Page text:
The weather turned out awesome. There was hardly a cloud in the sky the whole weekend. It was a perfect bluebird weekend to end the summer with. We didn't even need to wear any extra clothes on top of our t-shirts on the summit of Numa Mountain it was so nice. You couldn't even say that of a few of our summer hikes.

The campground for Floe Lake is really nice. We got to camp within the larches there and it has a really great kitchen area on the lake. You couldn't ask for much better. There are a lot of tent sites here though, it could be a pretty crowded camp. When we were there it wasn't too bad. 

We got a late start on this trip, on Saturday because of construction on highway one. For some reason completely beyond me they were re-paving perfectly good looking road between the Sunshine turn off and the Bourgeau Lake trail head. It was super annoying. We also got up pretty late due to a house warming bbq the evening before. We started our hike at noon. Oh well, we are super fast hikers. It only took us 3.5 hours to make it up the 10.7km and 697 meters elevation gain. Four years ago when I did this trail it took me 5 hours. I was carrying a bit more, but I was also just not in as good shape. I remember when doing this trail in three days (rather than my planned five due to various reasons), it being one of the hardest hikes I'd ever done. This time we got to the lake with plenty of time to enjoy the sun on the lake shore before it set behind the Rockwall, even though we started so late.

Floe Lake trail goes through an old burn. In the summer it is filled with fireweed. Now that it is fall it is a bit different. 

Lake shore before the sun goes down. Since the Rockwall is so huge it blocks out the sun early in the evening and you cant get good pictures of it in the afternoon until the sun goes down. Some of the larches behind me haven't turned yet, but those closer to treeline are all golden.

 Lake shore after the sun set behind the Rockwall.

Heath and the Rockwall behind him.

The best time to get pictures of Floe Lake is in the morning when the light is coming from the east and hitting the west facing wall. The lake was still for us and gave great reflections. Some of the best views ever, but hard to get good photos from around the lake as it just doesn't fit on your camera. We slept in till around 8:30am even though I meant to get up earlier, but thankfully we didn't miss the views before the sun came fully over the horizon.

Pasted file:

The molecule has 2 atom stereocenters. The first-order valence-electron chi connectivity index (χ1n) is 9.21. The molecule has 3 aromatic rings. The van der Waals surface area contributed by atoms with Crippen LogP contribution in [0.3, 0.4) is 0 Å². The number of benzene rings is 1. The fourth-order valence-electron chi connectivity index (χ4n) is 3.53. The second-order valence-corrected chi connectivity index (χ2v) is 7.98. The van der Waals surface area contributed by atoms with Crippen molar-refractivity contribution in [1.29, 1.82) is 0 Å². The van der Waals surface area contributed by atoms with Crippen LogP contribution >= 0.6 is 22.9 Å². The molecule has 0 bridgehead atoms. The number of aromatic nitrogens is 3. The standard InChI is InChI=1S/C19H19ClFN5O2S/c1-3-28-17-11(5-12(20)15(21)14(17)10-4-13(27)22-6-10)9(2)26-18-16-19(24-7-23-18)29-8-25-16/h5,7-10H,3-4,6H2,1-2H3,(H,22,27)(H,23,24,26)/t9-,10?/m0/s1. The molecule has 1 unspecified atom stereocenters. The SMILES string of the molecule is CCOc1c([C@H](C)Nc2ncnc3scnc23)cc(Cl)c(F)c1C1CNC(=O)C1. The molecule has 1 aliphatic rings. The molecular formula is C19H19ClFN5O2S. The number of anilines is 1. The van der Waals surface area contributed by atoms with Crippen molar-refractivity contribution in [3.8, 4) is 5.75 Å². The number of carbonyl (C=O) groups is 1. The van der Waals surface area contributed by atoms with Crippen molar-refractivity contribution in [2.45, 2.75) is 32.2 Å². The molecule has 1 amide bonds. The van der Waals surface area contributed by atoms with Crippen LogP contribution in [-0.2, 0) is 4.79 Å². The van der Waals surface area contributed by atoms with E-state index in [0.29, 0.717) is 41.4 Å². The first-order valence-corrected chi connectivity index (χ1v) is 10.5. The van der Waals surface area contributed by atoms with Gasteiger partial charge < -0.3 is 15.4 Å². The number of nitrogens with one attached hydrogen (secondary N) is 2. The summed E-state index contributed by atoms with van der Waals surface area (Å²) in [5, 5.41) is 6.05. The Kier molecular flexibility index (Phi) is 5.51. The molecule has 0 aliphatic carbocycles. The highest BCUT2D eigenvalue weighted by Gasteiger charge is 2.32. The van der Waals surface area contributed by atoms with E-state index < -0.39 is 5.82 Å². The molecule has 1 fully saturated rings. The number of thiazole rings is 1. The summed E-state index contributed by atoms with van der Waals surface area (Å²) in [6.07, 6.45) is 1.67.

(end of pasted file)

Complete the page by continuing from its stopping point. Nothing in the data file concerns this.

Floe Lake in the morning.

Another part of Floe Lake.


Heath at the kitchen area starting up the jet boil for our regular breakfast of oatmeal, and coffee for him (I can't drink coffee).

A panorama of the lake. Really just a stunning view. I can see myself doing this one again in a few years at the same time, but that time doing more exploring around the lake instead of ascending a mountain. I mean there isn't even another mountain nearby that is a scramble anyway. Hopefully I can wake up a bit earlier that time.

After our breakfast we couldn't linger due to time constraints, but started up our ascent of Numa Pass where we would leave the trail to ascend Numa Mountain. There is a great place just out of treeline to get pictures of Floe Lake and it's portion of the Rockwall. 

Looking back on our ascent to Numa Pass.

Ascending to Numa Pass.

I think I'm going to have to put this one up on my wall. So beautiful. The trip would have been worth it just for this. But of course, I at least, am addicted to climbing mountains, so onward we went.

View from slightly farther up.

Me from ever so slightly farther up.

After ascending Numa Pass we started up the slope to the northeast. It was steeper than the trail of course, but not overly steep.

Almost to the top of the initial slope. Heath coming up behind me. We had thought we could contour around this initial slope but it looked too steep and unpleasant. So both on ascent and descent we went over it instead. That is why Heath is further down than me, but not towards Numa Pass which is to the right here, but rather farther down this ridge towards Floe Lake.

Looking over at Numa Mountain, or at least the false summit, from about the same place as the last photo. We will ascend the whole slope to our left and then descend back down to the col before starting up the steeper slopes to the false summit. The scree didn't have too much give, so it was stable but not good for scree skiing. It also didn't make very good scree for side-hilling at all. Not that I even enjoy that activity in any conditions, and probably wouldn't have chosen it anyway. The other party ascending the mountain on this day chose the same route as we did.

Looking back down after ascending the slope to the false summit. After this there was a short summit ridge. We stayed on or near the crest which had a trail most of the way. We did have to go over a few very short steps, which added interest to what was becoming a plod.